ProView – Osprey Mutant 38
I felt like a kid at a birthday party opening the much-awaited Osprey Mutant 38 alpine climbing pack. It looked sleek and streamlined online, and now I was about to ground-truth my expectations. As an alpine, ski, and rock guide, I have accumulated a respectable quiver of packs. Backpacks are one of the Achilles heels of guiding: I reckon that I wear a pack of some sort for well over three-quarters of a calendar year between guiding and recreating, so form and function are of utmost importance, and I have little tolerance for uncomfortable and poorly-designed packs. The Mutant 38 is designed as a lightweight alpinist pack, and I was able to test its function while alpine guiding on Mt. Hood, as well as taking it on a three day ski mountaineering journey to ski the two highest peaks in the Boulder Mountains in central Idaho.
I ordered a M/L in the Mutant 38, which fit my fairly standard 5’11 frame perfectly. The hip belt sat nicely on my hip bones, and the pack was centered on my back, not riding too high or low in relation to the shoulder straps. I appreciated Osprey’s attention to detail throughout the pack:
- The shoulder straps are constructed with a swiss-cheese-like-foam sandwiched between front and back mesh, and are a nice width for alpine climbing. I found them to be breathable and super comfortable.
- The back panel shares a similar construction, with a mesh layer floating on top of textured foam, presumably to keep the dreaded back sweat to a minimum. While all my testing environments were in the snowy alpine, I did notice the lack of pressure from the pack on my back kept me relatively less sweaty.
- The waist strap is minimally padded while still retaining functionality. Both sides have a gear loop, and three slots for ice-clippers or carabineers. The waist belt is fixed, and some might want the “seat-belt” style strap found on other alpine climbing packs, but I generally prefer this in most alpine situations.
- The side compression strap is comprised of a single strand of nylon that makes a “W” on the side of the pack, and is is adjustable from buckles on both the top and bottom. The center of the “W” is “fixed”, but is adjustable if one wanted more material on the upper and lower half. I initially adjusted the compression strap at this point to tailor my need, and have since left it fixed in place.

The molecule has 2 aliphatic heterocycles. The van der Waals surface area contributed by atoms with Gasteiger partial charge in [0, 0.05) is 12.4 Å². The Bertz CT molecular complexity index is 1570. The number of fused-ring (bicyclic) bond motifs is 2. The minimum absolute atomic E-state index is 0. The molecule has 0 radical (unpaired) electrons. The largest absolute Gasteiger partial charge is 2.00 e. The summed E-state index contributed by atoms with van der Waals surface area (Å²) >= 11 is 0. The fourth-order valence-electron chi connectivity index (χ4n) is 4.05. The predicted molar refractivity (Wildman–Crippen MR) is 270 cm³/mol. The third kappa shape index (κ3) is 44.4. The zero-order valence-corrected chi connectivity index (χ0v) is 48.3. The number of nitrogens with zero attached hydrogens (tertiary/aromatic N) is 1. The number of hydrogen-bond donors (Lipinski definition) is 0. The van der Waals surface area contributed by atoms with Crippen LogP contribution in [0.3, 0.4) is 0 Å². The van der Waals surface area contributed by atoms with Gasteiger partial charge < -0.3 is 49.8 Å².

- The Mutant 38 comes equipped to handle two ice tools/axes, which are affixed by a metal T that runs through the hole on the head of the tool/axe, and a quick release/tension system higher on the pack. There is a place to slot the picks through in the bottom center of the pack to keep them at bay.
- In the user manual, Osprey states that the Mutant 38 comes with loops where the user can affix a crampon attachment system of their choice. This is my only real complaint with this pack. I expect a high- end alpine climbing pack to come with this system in-place since crampons are an essential tool for the alpinist. I ended up looping 3mm cord through the fixed loops and stealing a crampon holster off another pack for this system. The other issue that I had with this part of the pack is the lack of a more durable material where the crampons are stored. I felt that it was necessary to keep my crampons in a bag while on the outside of the pack as to not tear the material. A minor flaw, but a flaw indeed on this otherwise well thought-out pack.
- The lid/closure system on this pack took a little getting used to, but now after a number of days with the Mutant 38 on my back, I’m psyched. The lid on the pack is easily removable and the height is adjustable via the 4 attachment points. This is a big plus, as I won’t use an alpine pack with a fixed lid. The other really cool thing about the Mutant 38 is that it has a flap that goes over the opening into the pack when the lid is off. I find that when I’m climbing, I take the lid off, using it as an organization pocket that lives in the pack, and pull the flap over the pack opening. Under the flap, there is a rope catch, and when the flap is closed, the rope strap and center of the rope sit securely. This becomes a little more awkward when the top lid is on, but it’s not that big of a deal. I keep the top lid on with a full pack going into basecamps, as it also has a helmet bra to secure a helmet to the top of the lid.